Do banks hate Bitcoin?
The dizzying ascent of cryptocurrency prices, not to mention their ever-increasing adoption, has left many banks in the world of traditional finance with mixed feelings. Some banks such as JP Morgan Chase are coming to terms with the fact that cryptocurrencies are the future of finance. On the other hand, others such as Nordea Bank (The nordic region's largest financial institution) as well as central banks in China are doubling down on their harsh stance against Bitcoin.
A shrinking monopoly
Banks have all the reasons to hate Bitcoin.
To begin with, Bitcoin threatens the monopoly that cumbersome legacy financial systems have grown to enjoy. The bread and butter of banks around the world is the interest they generate from lending out deposits and the fees they charge for facilitating money transfers across borders.
This banking model has been the pinnacle of the banking system for centuries. The advent of Bitcoin brings a world of new possibilities that allow end-users to not only send money back and forth at lower costs without intermediaries but to also store that money on their own essentially being their own bank.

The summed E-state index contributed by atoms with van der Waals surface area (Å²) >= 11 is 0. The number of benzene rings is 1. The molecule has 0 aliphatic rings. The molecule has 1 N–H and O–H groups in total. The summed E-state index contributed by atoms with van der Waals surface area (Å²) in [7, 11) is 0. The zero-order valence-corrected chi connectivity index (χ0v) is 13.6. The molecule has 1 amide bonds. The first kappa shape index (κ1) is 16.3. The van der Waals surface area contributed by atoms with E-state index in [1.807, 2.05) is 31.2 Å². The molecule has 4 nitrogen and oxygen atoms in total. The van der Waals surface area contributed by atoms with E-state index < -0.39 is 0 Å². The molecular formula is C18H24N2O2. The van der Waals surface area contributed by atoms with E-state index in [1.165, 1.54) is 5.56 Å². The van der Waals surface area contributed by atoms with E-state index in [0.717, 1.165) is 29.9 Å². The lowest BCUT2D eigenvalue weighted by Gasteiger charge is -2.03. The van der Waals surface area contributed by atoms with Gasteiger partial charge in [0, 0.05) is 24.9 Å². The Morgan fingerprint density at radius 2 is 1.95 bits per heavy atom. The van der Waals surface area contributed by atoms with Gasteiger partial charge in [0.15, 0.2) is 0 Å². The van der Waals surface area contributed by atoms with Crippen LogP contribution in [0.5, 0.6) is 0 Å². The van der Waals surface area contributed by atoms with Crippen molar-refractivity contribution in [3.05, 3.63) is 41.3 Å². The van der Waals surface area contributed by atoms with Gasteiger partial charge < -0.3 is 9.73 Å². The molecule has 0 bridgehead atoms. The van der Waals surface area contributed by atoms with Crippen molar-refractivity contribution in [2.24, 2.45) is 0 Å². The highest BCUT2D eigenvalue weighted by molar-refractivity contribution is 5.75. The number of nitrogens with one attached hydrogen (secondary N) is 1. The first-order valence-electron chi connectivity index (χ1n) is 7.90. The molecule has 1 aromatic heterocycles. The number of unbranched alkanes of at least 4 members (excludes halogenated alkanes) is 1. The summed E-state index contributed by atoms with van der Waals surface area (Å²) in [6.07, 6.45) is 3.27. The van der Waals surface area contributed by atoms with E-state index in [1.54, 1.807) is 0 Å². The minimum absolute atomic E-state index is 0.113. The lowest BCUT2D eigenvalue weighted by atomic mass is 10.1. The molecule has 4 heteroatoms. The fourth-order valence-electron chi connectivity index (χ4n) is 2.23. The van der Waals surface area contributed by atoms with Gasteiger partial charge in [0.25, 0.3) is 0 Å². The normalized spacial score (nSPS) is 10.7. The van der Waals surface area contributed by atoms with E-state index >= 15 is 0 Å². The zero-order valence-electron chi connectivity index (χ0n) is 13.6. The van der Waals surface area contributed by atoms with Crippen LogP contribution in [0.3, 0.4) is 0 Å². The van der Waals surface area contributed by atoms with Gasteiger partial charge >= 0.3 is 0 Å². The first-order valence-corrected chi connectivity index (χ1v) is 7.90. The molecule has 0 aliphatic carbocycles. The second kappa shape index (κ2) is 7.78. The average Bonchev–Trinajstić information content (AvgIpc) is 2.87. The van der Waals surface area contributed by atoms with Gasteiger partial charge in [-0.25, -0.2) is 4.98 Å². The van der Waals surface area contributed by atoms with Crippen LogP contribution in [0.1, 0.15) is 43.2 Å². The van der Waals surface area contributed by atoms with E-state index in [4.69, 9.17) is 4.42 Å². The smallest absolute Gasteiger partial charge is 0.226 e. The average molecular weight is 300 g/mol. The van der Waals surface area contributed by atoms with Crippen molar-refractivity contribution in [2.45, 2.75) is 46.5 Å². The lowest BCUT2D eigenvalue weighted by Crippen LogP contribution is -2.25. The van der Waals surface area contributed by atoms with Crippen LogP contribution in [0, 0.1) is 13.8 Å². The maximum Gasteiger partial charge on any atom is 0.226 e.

Bitcoin's peer-to-peer network levels the playing field by empowering the end-users to take control of their money such that they no longer need to deposit their money with a bank. Inspired by Bitcoin's blockchain, decentralized finance solutions that enable borrowers to access loans on a peer-to-peer network are also emerging.
Risk without incentive
Banks also hate Bitcoin as it comes with risk yet nearly zero incentive for their business model. Offshore banks and international financial institutions in particular hate opening accounts for cryptocurrency clients due to the regulatory and compliance risks of dealing with Bitcoin.
Crypto clients who use offshore banks often make large deposits that they wire to buyers for large sums of Bitcoin over the counter. This not only adds to the reporting costs and compliance issues for the banks but also comes with zero incentives as these clients withdraw the full amount of their deposits in a matter of days. Increasing concerns about Bitcoin's use in criminal activities have led most offshore banks to implement rules for how much clients can withdraw on their deposits.
Coinbase is one of the most renowned cryptocurrency wallet and exchange platforms with an astounding 56 million users. Compared to most banks, Coinbase's growing number of users poses a threat, and banks such as RBC Royal Bank of Canada, Citi, Bank of America and even Capital one have been reported to block Coinbase Bitcoin purchases.
As it seems, the war that began with the advent of Bitcoin against legacy financial systems is far from over.